Outside groups also faced criticism for scheduling MacDonald for conferences and speaking events. In December 2018, it was announced that MacDonald had withdrawn from his speaking slot at the 2019 Southern Baptist Convention Pastors' Conference.[38]

On January 16, 2019, MacDonald took an "indefinite sabbatical from all preaching and leadership,"[39] saying in a statement that he has "...battled cycles of injustice, hurt, anger, and fear which have wounded others without cause,” and that as a result he has “...carried great shame about this pattern in certain relationships that can only be called sin."[40]

On January 25, Chicago radio personality Mancow Muller, who described himself as a Harvest attender and a friend of MacDonald, publicly criticized McDonald's leadership, called for the elders of Harvest Bible Chapel to be removed, urged church members to stop making financial contributions until needed changes were made, and asserted that an outside group should be brought in to lead the church.[41]

On February 13, 2019, MacDonald was fired from Harvest Bible Chapel by the church's elders after recordings of him making inappropriate comments were released to the media.[42][43] This came after reports from former elders, pastors, and staffers accusing him and the church of financial mismanagement.[43][44][45][46] In the recordings, MacDonald joked about orchestrating a plot to blackmail Harold Smith, the CEO of Christianity Today magazine, by planting illegal child pornography on Smith’s computer.[47]

Financial improprietiesEdit

On April 17, 2019, after years of claims of financial mishandling,[43] the Evangelical Council for Financial Accountability (ECFA), a national accrediting group, terminated Harvest Bible Chapel's membership due to “significant violations” of four of seven of ECFA’s Seven Standards of Responsible Stewardship.[48] Later reports indicated that MacDonald had used funds from the church's Walk in the Word ministry to purchase a vintage 1971 Volkswagen Beetle (valued at approximately $13,000) for Ed Stetzer, a contributing editor at Christianity Today; Stetzer reimbursed the ministry in full after learning that ministry funds had been used for the gift.[49] MacDonald also reportedly used church funds to purchase Harley-Davidson motorcycles for "people inside and outside the church".[50][51]

Allegations of solicitation to murderEdit

In May 2019, it was reported that Chicago radio personality and Harvest attender Mancow Muller claimed that MacDonald, whom Muller had befriended in 2016, had asked Muller two times in 2018 if he knew of a hitman for hire.[52] Similarily, MacDonald's former Harvest bodyguard Emmanuel Bucur stated in an interview that MacDonald had asked him in 2015 if he would be willing to kill MacDonald's son-in-law and offered to help dispose of the body if Bucur would commit the murder. Bucur said he initially assumed MacDonald to be joking; upon further discussion, however, he believed MacDonald to be serious. He decided to come forward with his allegation after he heard Muller's account.[53] Bucur and Muller reported their allegations to the police of their respective Illinois towns of Bartlett and Wilmette on May 18, 2019, and an investigation was commenced.[52]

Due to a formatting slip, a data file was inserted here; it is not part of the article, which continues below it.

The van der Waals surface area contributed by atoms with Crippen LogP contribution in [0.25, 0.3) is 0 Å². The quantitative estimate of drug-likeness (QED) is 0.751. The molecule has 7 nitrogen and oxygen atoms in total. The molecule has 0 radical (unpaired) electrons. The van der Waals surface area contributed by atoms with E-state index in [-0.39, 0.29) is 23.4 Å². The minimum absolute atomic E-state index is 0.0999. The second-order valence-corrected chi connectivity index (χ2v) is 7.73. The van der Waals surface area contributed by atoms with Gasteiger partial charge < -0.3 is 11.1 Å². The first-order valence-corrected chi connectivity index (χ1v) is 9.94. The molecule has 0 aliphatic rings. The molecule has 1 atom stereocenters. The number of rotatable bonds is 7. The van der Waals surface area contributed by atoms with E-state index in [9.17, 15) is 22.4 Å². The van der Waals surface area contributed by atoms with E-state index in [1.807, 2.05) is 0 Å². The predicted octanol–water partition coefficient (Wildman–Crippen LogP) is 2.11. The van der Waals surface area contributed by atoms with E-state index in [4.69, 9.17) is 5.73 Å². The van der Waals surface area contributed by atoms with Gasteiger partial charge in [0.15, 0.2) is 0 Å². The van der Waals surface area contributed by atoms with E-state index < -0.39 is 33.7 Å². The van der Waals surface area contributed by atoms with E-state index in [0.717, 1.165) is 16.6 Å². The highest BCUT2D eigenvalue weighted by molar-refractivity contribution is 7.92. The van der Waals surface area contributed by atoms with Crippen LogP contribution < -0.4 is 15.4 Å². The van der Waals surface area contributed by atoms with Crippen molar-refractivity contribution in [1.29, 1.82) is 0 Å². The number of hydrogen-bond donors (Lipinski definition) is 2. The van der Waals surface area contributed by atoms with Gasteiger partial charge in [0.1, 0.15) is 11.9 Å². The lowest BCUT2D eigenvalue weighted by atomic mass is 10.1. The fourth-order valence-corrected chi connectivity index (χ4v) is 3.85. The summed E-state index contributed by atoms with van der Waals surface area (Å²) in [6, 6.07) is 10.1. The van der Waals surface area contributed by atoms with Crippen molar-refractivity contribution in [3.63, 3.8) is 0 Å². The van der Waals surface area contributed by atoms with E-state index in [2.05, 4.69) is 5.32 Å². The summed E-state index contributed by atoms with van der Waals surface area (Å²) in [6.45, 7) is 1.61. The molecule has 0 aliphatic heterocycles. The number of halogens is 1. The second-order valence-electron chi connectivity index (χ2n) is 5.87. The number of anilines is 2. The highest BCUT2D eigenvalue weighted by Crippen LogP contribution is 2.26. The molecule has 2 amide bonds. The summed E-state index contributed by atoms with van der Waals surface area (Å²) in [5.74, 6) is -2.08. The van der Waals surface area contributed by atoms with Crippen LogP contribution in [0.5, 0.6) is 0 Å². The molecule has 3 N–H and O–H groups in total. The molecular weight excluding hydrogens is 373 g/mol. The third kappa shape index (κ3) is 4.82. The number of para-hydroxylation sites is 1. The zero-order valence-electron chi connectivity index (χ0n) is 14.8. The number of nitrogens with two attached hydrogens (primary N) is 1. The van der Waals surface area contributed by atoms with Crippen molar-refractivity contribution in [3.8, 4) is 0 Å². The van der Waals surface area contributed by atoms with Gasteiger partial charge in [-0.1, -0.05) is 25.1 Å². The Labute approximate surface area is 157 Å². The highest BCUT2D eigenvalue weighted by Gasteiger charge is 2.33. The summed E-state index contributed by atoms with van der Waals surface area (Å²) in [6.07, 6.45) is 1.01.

BibliographyEdit

On February 19, 2019, Moody Publishers, which had published most of MacDonald’s books, said that those titles no longer were available for sale. LifeWay, the publishing arm of the Southern Baptist Convention, also will no longer publish or carry MacDonald’s resources.[16]

  • I Really Want to Change . . . So, Help Me God (Moody, 2000) ISBN 0802434231
  • Lord, Change My Attitude . . . Before It's Too Late (Moody, 2001) ISBN 978-0802434395
  • Seven Words to Change Your Family (Moody, 2002) ISBN 978-0802434401
  • God Wrote a Book (Crossway, 2002) ISBN 978-1581346220
  • Gripped by the Greatness of God (Moody, 2005) ISBN 978-1415829219
  • Downpour: He Will Come to Us Like the Rain (Broadman & Holman, 2006) ISBN 978-0805441994
  • Ancient Wisdom (Broadman & Holman, 2007) ISBN 978-0805444285
  • Way of Wisdom (Walk in the Word, 2007)
  • Restore My Soul: A Fresh Look at Psalm 23 (Walk in the Word, 2008)
  • 10 Choices: A Proven Plan to Change Your Life Forever (Thomas Nelson, 2008) ISBN 0785228209
  • When Life Is Hard (Moody, 2010) ISBN 978-0802458704
  • Always True (Moody, 2011) ISBN 978-0802458698
  • Lord Change Me (Moody, 2012; revised edition of the book previously titled I Really Want to Change . . . So Help Me, God) ISBN 978-0802405265
  • Vertical Church (David C. Cook, 2012) ISBN 978-1434703729
  • Authentic: Developing the Disciplines of a Sincere Faith (Moody, 2012) ISBN 978-0802457172
  • Come Home: A Call Back to Faith (Moody, 2013) ISBN 978-0802457189
  • Act Like Men (Moody, 2014) ISBN 978-0802457196
  • The Will of God IS the Word of God (Broadman & Holman, 2017) ISBN 978-1433650277

ReferencesEdit

  1. ^ "James MacDonald on Preaching Like Jesus". Preaching Today. Retrieved 2017-03-19.
  2. ^ Murashko, Alex (2013-11-12). "James MacDonald Interview: Bible's Central Message Is Christian's Love for Each Other". The Christian Post. Retrieved 2019-05-23.
  3. ^ Shellnutt, Kate. "James MacDonald Fired from Harvest". Christianity Today.
  4. ^ Greene, Patrick M. O'Connell and Morgan. "Harvest Bible Chapel pastor James MacDonald fired: 'A hard but necessary day for our church'". Chicago Tribune.
  5. ^ "James MacDonald fired as pastor of Harvest Bible Chapel by church elders". The Presbyterian Outlook. February 13, 2019.
  6. ^ "5 Things That Make a Church Compelling". ChurchLeaders.com.
  7. ^ Murashko, Alex. "James MacDonald's Vertical Church Tour: It's About Getting Back to Jesus". Christian Post.